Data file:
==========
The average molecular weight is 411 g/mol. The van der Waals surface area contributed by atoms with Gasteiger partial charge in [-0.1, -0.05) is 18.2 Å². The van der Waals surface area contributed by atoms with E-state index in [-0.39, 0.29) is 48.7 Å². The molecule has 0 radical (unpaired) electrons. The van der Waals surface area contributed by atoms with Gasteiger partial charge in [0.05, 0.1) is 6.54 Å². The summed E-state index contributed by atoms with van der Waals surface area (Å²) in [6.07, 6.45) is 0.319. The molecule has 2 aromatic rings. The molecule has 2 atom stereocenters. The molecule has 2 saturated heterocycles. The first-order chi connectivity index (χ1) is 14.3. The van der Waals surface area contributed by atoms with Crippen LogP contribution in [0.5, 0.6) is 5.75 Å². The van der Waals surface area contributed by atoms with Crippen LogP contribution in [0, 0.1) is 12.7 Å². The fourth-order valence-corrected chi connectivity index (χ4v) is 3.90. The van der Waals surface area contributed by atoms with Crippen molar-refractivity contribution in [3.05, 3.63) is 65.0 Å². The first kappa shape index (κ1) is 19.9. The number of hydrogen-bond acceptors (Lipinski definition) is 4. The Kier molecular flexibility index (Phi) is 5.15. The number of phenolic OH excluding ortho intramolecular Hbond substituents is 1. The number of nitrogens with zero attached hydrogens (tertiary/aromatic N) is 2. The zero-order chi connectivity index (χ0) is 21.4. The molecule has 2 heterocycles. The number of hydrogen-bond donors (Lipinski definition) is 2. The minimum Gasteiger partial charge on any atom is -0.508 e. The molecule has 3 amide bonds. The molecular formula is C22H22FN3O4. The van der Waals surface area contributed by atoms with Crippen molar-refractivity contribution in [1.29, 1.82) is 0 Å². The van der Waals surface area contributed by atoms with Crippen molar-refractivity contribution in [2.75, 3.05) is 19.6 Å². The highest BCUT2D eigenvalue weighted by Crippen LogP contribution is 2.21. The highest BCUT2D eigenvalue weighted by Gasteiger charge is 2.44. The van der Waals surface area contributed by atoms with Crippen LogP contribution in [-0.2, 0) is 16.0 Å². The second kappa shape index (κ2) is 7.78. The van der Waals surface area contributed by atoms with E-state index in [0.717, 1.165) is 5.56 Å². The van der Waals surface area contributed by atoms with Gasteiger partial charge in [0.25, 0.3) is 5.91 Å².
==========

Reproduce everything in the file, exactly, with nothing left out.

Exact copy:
The average molecular weight is 411 g/mol. The van der Waals surface area contributed by atoms with Gasteiger partial charge in [-0.1, -0.05) is 18.2 Å². The van der Waals surface area contributed by atoms with E-state index in [-0.39, 0.29) is 48.7 Å². The molecule has 0 radical (unpaired) electrons. The van der Waals surface area contributed by atoms with Gasteiger partial charge in [0.05, 0.1) is 6.54 Å². The summed E-state index contributed by atoms with van der Waals surface area (Å²) in [6.07, 6.45) is 0.319. The molecule has 2 aromatic rings. The molecule has 2 atom stereocenters. The molecule has 2 saturated heterocycles. The first-order chi connectivity index (χ1) is 14.3. The van der Waals surface area contributed by atoms with Crippen LogP contribution in [0.5, 0.6) is 5.75 Å². The van der Waals surface area contributed by atoms with Crippen LogP contribution in [0, 0.1) is 12.7 Å². The fourth-order valence-corrected chi connectivity index (χ4v) is 3.90. The van der Waals surface area contributed by atoms with Crippen molar-refractivity contribution in [3.05, 3.63) is 65.0 Å². The first kappa shape index (κ1) is 19.9. The number of hydrogen-bond acceptors (Lipinski definition) is 4. The Kier molecular flexibility index (Phi) is 5.15. The number of phenolic OH excluding ortho intramolecular Hbond substituents is 1. The number of nitrogens with zero attached hydrogens (tertiary/aromatic N) is 2. The zero-order chi connectivity index (χ0) is 21.4. The molecule has 2 heterocycles. The number of hydrogen-bond donors (Lipinski definition) is 2. The minimum Gasteiger partial charge on any atom is -0.508 e. The molecule has 3 amide bonds. The molecular formula is C22H22FN3O4. The van der Waals surface area contributed by atoms with Crippen molar-refractivity contribution in [1.29, 1.82) is 0 Å². The van der Waals surface area contributed by atoms with Crippen molar-refractivity contribution in [2.75, 3.05) is 19.6 Å². The highest BCUT2D eigenvalue weighted by Crippen LogP contribution is 2.21. The highest BCUT2D eigenvalue weighted by Gasteiger charge is 2.44. The van der Waals surface area contributed by atoms with Crippen LogP contribution in [-0.2, 0) is 16.0 Å². The second kappa shape index (κ2) is 7.78. The van der Waals surface area contributed by atoms with E-state index in [0.717, 1.165) is 5.56 Å². The van der Waals surface area contributed by atoms with Gasteiger partial charge in [0.25, 0.3) is 5.91 Å².